Massachusetts Data Protection Law Delayed Again—Is Your Company (Still) At Risk?
A recent BankInfoSecurity article reported that the Massachusetts Data Protection Law has been delayed yet again, pushing the new effective date back to March 1, 2010. As part of the law, organizations are required to protect confidential data – social security numbers, driver license numbers and financial account/credit/debit card numbers – of Massachusetts citizens. The regulation covers all non-public data, regardless of how the company obtains the information.
However, the state’s Office of Consumer Affairs and Business Regulation (OCABR) modified its data security regulations by facilitating a 'risk-based approach' to data security to help small businesses better comply with these regulations. These new amendments take into consideration the size of a business and the amount of personal information it manages, and this is directly linked to the type of security plan that business operates.
As I mentioned in a November 2008 blog post, Massachusetts Data Privacy Regulations – Are You Protected? -- the need for strong authentication and solid access management policies is apparent as all companies, regardless of location and size, need control over who is accessing what information, how and from where and equally important to maintain detailed audit records. These regulations were put in place to ensure companies are doing just that – taking the proper steps to provide a comprehensive security posture that prevents unauthorized access to confidential customer information. This is especially important in preventing a data security breaches as the insider threat continues to escalate.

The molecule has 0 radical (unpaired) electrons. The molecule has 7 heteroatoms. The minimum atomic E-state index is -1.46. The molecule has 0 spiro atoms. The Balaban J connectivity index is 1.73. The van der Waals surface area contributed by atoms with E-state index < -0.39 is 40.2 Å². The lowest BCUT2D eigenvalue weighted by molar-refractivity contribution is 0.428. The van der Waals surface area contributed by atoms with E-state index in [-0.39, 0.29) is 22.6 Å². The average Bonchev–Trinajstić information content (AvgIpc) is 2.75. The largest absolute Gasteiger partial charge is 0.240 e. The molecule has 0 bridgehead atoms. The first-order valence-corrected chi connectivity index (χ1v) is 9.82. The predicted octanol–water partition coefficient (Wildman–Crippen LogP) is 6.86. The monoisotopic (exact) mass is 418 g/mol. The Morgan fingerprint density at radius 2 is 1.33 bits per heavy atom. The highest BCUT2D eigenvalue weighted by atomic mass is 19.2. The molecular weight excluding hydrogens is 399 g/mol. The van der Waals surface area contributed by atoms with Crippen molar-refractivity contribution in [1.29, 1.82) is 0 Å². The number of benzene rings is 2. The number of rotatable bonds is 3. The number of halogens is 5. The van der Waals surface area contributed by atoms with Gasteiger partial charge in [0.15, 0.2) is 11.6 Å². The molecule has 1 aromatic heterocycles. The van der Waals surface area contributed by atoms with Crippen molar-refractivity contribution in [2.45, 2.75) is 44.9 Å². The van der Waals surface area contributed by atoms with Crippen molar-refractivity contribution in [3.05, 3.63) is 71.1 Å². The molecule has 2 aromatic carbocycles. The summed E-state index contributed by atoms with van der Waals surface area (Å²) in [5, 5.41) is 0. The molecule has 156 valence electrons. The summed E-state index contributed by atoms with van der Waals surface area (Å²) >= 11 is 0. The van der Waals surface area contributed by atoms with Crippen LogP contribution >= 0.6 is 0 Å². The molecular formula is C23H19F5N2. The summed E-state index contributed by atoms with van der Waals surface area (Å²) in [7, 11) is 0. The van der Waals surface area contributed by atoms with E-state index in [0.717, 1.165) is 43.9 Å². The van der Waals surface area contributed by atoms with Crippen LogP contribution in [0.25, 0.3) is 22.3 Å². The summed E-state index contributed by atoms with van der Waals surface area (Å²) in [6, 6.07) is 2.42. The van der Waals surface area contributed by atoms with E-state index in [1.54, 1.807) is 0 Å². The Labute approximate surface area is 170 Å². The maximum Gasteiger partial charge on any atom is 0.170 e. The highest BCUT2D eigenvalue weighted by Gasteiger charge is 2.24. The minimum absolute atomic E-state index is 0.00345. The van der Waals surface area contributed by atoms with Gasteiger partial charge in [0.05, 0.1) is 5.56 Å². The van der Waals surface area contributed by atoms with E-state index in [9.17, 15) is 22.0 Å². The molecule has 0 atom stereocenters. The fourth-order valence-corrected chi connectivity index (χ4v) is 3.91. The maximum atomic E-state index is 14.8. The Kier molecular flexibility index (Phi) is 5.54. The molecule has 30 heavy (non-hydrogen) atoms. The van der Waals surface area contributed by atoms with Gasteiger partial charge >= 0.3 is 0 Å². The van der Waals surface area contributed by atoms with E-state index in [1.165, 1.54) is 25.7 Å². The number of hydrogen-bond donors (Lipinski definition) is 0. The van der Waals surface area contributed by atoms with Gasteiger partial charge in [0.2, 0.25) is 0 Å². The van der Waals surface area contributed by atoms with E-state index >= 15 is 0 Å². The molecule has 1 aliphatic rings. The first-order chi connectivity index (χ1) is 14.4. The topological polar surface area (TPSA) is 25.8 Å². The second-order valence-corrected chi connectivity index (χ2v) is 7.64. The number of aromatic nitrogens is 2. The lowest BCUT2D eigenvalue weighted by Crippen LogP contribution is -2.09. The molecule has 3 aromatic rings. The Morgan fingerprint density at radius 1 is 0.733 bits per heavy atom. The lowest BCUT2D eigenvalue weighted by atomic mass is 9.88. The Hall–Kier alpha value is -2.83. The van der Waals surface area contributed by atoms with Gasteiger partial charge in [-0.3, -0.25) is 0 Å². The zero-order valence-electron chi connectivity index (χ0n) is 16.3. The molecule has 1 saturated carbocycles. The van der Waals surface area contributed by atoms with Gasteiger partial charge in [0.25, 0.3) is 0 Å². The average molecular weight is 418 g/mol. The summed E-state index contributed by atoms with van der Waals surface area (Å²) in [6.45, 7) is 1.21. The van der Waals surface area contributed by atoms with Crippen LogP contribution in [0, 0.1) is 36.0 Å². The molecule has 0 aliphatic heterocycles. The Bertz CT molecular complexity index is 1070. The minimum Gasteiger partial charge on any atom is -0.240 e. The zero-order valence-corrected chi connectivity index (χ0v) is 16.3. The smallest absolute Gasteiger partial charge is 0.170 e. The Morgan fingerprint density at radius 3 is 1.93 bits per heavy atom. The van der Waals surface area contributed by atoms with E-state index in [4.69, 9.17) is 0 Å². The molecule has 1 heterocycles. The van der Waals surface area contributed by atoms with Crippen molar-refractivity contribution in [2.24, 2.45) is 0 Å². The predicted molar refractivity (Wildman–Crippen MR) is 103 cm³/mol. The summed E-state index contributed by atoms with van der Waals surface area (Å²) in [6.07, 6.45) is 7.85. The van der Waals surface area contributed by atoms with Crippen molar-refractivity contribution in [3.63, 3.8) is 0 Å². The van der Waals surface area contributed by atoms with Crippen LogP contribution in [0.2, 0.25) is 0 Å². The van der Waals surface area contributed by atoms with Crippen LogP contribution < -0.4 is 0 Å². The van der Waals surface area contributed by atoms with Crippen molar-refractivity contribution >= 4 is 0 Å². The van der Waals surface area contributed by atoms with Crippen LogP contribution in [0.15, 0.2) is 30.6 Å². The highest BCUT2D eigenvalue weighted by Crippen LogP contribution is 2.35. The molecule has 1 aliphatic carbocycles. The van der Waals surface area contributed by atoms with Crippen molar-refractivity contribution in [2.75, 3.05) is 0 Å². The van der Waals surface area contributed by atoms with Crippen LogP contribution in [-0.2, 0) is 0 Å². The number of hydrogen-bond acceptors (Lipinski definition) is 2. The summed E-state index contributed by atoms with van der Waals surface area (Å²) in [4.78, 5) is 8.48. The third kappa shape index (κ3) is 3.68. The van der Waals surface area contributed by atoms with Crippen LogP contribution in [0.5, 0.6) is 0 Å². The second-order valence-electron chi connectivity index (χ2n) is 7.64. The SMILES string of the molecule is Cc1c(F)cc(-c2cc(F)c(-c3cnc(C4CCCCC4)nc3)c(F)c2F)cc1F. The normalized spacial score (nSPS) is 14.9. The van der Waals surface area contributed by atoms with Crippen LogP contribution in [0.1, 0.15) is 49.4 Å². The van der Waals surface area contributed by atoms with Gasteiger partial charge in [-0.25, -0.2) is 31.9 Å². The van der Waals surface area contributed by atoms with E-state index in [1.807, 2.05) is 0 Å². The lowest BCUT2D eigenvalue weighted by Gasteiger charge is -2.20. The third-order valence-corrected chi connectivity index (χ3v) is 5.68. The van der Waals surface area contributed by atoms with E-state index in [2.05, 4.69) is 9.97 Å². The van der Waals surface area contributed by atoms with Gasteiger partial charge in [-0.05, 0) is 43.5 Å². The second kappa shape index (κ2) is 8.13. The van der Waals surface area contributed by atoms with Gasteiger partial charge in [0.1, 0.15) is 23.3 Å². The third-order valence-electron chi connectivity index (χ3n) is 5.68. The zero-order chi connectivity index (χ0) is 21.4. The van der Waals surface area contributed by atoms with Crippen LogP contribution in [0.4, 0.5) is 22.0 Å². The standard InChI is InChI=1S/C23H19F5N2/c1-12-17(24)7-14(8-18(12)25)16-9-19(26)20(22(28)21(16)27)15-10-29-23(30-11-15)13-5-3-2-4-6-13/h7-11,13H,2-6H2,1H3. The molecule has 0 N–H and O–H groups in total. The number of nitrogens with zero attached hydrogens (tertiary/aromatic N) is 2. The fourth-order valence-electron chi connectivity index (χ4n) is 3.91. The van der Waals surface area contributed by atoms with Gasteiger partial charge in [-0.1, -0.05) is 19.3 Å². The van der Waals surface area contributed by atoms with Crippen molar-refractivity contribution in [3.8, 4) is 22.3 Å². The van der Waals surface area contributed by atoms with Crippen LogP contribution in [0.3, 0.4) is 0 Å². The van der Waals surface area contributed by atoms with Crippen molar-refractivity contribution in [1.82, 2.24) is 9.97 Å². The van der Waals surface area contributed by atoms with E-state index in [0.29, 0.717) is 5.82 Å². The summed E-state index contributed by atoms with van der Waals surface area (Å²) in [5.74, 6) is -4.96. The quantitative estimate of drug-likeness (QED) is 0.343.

Nevertheless, this marks the third time in the past 8 months the law has been extended, - perhaps underscoring the point that Massachusetts-based companies may notbe prepared or equipped with the security solutions necessary to properly protect their critical customer data …begging the question: is your organization still at risk of a data breach or unauthorized access.
As I said in 2008, the deadline will be here before you know it and the last thing you don’t want to find your company at risk for being non-compliant. Pushing off compliance-driven activities because the deadline is extended only increasesthe potential for a breach. If the penalties are not enough to warrant taking action, think about the potential damages to your company’s reputation if such a breach were to occur.
Is your organization compliant with the Massachusetts Data Privacy Regulations? If so, what security policies have you implemented to ensure the integrity of your organization?